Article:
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Quilt turning showcases patterns in history

Jan Crowder, winner of the Lone Star quilt made by Tennessee Quilts Shop, is pictured with, from left, Brenda Crouch, Jan Crowder, Jan’s mother, and Linda Crouch-McCreadie during the 3rd Annual Quilt Turning for the Quilt Trail held at Farmhouse Gallery and Gardens in Unicoi. (Contributed photo)

From Staff Reports

On July 19, Farmhouse Gallery and Gardens of Unicoi hosted the 3rd Annual Quilt Turning for the Quilt Trail. A quilt turning is a form of informal performance in a comfortable setting.

Led by Linda Crouch-McCreadie, co-owner of Tennessee Quilts Shop, several barn owners and other quilt collectors from the region stacked their quilts on a large bed and then peeled back the layers, as they peel back the layers of time. Guests gathered around to enjoy the “turning” –  hearing the stories behind the quilts, the quilt-makers, and the intricate handiwork stitched into them.

“The Quilt Trail depends on community goodwill and donations,” said Emily Bidgood, coordinator of the Quilt Trail for northeast Tennessee.  “We all felt like family supporting a good cause. We admired well-loved quilts and heard touching stories from the late 19th century into more recent times. Each story shared is a gift.”

The Quilt Trail of Northeast Tennessee is a Appalachian Research Conservation & Development Council program cataloging and celebrating regional quilt history and how the tradition continues today. The program is responsible for the colorful painted quilt murals installed on old barns and in the downtown centers of Carter, Johnson, Sullivan, Unicoi and Washington counties. The Quilt Trail continues to grow, most actively in downtown Greeneville, currently, according to Bidgood. Maps and information are at

At the Quilt Turning, Pat and Johnny Lynch told the story of the well-worn Ohio Rose quilt, and Pat’s father, Earl Peterson, who was a doctor in Unicoi. Patients often gave him quilts in lieu of cash payment, including this quilt. Pat told the story of an event in the 1960s when a young man, Ketron Couch, got stabbed in a fight at the courthouse and her father arrived at the scene. He pressed his fingers into the cardiac wound and stopped the blood. He rode like that, holding the young man, in the ambulance, until they got into the emergency room where he did surgery and saved Couch’s life.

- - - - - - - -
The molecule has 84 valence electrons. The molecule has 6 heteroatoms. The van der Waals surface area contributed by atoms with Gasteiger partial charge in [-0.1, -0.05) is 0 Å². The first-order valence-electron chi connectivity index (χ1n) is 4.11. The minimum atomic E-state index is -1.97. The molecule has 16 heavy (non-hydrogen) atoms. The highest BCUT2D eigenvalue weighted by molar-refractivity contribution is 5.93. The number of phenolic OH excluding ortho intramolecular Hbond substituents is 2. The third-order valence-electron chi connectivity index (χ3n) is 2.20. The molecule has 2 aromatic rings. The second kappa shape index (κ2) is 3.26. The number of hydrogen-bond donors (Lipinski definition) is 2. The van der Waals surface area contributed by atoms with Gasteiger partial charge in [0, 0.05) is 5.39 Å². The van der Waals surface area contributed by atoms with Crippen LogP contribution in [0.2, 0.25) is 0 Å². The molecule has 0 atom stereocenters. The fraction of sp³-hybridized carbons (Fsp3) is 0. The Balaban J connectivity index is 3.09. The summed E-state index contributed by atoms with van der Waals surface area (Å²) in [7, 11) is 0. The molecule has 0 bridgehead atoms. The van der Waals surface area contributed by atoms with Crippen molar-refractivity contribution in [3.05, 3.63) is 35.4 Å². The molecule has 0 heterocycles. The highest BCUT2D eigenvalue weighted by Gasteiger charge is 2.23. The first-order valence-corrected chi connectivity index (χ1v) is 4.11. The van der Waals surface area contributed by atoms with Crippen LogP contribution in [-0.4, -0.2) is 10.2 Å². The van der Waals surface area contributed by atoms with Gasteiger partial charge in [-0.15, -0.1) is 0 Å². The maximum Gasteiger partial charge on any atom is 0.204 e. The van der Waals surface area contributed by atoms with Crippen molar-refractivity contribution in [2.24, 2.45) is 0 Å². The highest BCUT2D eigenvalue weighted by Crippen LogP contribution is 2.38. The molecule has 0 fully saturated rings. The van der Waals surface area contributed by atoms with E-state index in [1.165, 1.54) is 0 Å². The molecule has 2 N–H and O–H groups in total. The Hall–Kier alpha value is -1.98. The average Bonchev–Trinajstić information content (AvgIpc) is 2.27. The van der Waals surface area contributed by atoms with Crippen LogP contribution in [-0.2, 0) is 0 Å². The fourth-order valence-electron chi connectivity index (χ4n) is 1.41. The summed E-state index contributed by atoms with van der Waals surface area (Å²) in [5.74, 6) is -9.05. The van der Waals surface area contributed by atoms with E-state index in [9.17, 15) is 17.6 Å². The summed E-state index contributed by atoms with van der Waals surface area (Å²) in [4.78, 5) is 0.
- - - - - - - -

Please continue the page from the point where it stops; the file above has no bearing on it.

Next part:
Fast forward – last summer a fishing boat overturned on the river in a boating accident. Ketron Couch was also coming down the river that day and he was there to save a drowning man’s life. “Divine intervention,” said Pat.

Ron Dawson of Watauga showed several quilts. In the 1700s, Jeremiah Dungan had hunted on the king’s preserve in Pennsylvania and fled persecution by traveling down the Appalachian Mountains and settling beyond the boundary line, in Cherokee country, in Watauga. He built a stone mill and stone house, with family members that would eventually become owned by the St. John and Dawson family. The St. John Milling Company can still boast that it is the oldest business in Tennessee. The Mill is no longer functional today, but the farm business very much is. Dungan was Pennsylvania Dutch, so the Dawsons have collected Little Dutch Girl quilts.

Marjorie Shaefer, a storyteller and member of the Jonesborough Storytelling Guild, performed a story about a quilt made by her great-grandmother mid-1946. She remembers the year well because she helped make the quilt when she was a young child staying with relatives while her parents re-settled after World War II.

Rachel Wheeler, the younger teller at age 36, who is with AmeriCorps VISTA for the Appalachian RC&D Council, and loves her own family quilts. She brought three family quilts and shared childhood memories of the colorful ladies who made these heirlooms, including a wool Fan quilt pieced in late 19th century by her paternal great-great grandmother, quilted by her great-grandmother, and passed down to her by her grandmother.

Sisters Anna Roberts and Pat Barnett showed two quilts from Odessa “Desie” Lee Davis Neas, Greene County, their grandmother. Roberts and Barnett’s mother wrote a family memoir for her descendants. “The greatest gift,” said the sisters, for it contains stories about Desie as well. Desie hated housework because it was indoors. But she loved to sew – outdoors.

“When she was outdoors sewing she was as near to heaven as she ever hoped to be,” she had said, they remembered. The sisters passed around a b&w picture of her with white hair in a bun, on her wheeler-wilson treadle sewing machine out in the garden under the trees.

Writing down stories was the theme throughout the presentations. Linda Crouch-McCreadie and Brenda Crouch of Tennessee Quilts shared family quilts as well. Crouch-McCreadie modeled to everyone her best advice: put labels on the back of all your quilts.

“Once we’re all gone, unless there’s a memory book, the history gets lost,” Crouch-McCreadie said. “These will be around for a long time, as we can see here.”

These stories will be known and preserved. Later this year they will join the online collection at the YouTube Quilt Trail Story Project, supported by the Tennessee Arts Commission.